278 reviews
129 attraction reviews
common_n_attraction_reviews_1bd8 213 helpful votes
5 of 5 stars Reviewed April 8, 2016

The Musée de la Vie Romantique is located in the house of the painter Ary Scheffer, built in 1830. Situated in Pigalle, in La Nouvelle Athènes, the museum recreates a harmonious historical setting evoking the romantic period. The ground floor is devoted to George Sand: portraits, furniture, and jewellery from the 18th and 19th centuries. On the first floor, Ary... More 

Helpful?
Thank yvesganansia
huchital@gmail.com
Level Contributor
19 reviews
common_n_attraction_reviews_1bd8 5 helpful votes
2 of 5 stars Reviewed February 9, 2016 via mobile

Visited a number of small museums during a recent trip to Paris. This was our least favorite. The permanent collection had a lot of artifacts concerning George Sands. Ok, but not enough other things to hold our interest. Building and grounds not very special as well.

Helpful?
Thank HutchTX
Copenhagen, Denmark
Level Contributor
10 reviews
3 attraction reviews
common_n_attraction_reviews_1bd8 21 helpful votes
4 of 5 stars Reviewed January 17, 2016

I've been in Paris several times in the spring/summer/fall over the last few years - and I keep coming back to this little hidden spot. I just find the little greenhouse/café and the garden adorable and I like to just sit there and feel the atmosphere, smell the roses and have a cup of something. I guess the museum itself... More 

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Thank Eva J
Paris, France
Level Contributor
58 reviews
16 attraction reviews
common_n_attraction_reviews_1bd8 16 helpful votes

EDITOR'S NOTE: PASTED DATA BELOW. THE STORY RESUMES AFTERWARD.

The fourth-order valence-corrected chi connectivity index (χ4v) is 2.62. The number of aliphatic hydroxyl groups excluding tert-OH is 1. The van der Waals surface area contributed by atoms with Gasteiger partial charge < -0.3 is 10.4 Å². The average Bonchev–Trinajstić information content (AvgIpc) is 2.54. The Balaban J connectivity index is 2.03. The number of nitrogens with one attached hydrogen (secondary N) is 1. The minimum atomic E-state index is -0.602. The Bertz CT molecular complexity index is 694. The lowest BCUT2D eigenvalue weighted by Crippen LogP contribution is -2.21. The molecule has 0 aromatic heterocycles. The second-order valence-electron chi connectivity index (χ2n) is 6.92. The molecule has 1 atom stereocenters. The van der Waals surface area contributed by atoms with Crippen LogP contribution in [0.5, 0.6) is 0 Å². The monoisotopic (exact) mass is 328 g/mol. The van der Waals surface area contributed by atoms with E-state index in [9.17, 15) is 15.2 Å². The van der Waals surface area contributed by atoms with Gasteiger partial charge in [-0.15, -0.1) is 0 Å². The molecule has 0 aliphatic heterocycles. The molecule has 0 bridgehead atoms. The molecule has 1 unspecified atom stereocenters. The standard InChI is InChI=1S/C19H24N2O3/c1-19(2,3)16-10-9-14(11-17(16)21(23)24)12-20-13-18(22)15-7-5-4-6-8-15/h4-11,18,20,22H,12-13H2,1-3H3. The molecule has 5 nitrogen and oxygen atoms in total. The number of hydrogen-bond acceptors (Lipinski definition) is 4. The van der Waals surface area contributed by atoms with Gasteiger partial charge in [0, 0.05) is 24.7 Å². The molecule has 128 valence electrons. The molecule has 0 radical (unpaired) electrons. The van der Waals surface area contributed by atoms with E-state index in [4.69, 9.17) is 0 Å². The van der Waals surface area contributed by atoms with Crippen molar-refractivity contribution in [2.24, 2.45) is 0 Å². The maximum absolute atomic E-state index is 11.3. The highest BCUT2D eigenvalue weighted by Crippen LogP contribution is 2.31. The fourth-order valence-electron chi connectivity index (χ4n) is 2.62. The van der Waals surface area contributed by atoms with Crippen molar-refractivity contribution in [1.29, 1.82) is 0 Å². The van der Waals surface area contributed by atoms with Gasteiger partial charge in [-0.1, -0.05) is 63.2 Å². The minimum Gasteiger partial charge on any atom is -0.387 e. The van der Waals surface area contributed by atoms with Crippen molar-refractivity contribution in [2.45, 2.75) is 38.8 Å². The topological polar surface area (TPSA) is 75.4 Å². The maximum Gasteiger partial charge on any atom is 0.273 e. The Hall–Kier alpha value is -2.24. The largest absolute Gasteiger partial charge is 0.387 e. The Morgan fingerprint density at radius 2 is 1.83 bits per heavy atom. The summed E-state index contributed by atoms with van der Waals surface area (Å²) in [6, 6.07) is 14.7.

4 of 5 stars Reviewed January 3, 2016 via mobile

This little house is a very nice place to go, not far from pigalle you feel like if you were in the countryside in the 19th century. Temporary exhibition "les visages de l'effroi" is really interesting.

Helpful?
Thank npg2000
Level Contributor
7 reviews
5 attraction reviews
common_n_attraction_reviews_1bd8 3 helpful votes
3 of 5 stars Reviewed December 8, 2015

The museum was very small and all the information was in French only. It was not possible to get an impression of the life artists led in the 1850s. You should have a lot of spare time if you choose to visit, or love Geroge Sand, or be more fluent in reading French than we are. I guess the garden... More 

Helpful?
1 Thank Walkfant
Gent, België
Level Contributor
10 reviews
common_n_attraction_reviews_1bd8 31 helpful votes
4 of 5 stars Reviewed October 30, 2015

Charming little museum with free entrance. Nothing spectacular but a haven of peace after having visited Montmartre, crowded with tourists. Friendly staff, probably partly volunteers, and an interesting collection of 19th century art and design. Also worthwile: the beautiful tea garden. Really enjoyed it!

Helpful?
Thank Kathleentjev

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Staying in Opera / Bourse

Neighborhood Profile
Opera / Bourse
The neighborhood around Opéra and Bourse is a belle époque paradise of grand boulevards, refined arcades, and mass-market art-nouveau entertainment. Here, modern day workers continue to take advantage of the legacy that nobility and finance left in the 19th century. Brightly-lit brasseries, theaters, and cinemas sit side by side with French bistros predominating in one area and Japanese restaurants in another. The area is most famous for the Palais Garnier opera house and glamorous department stores.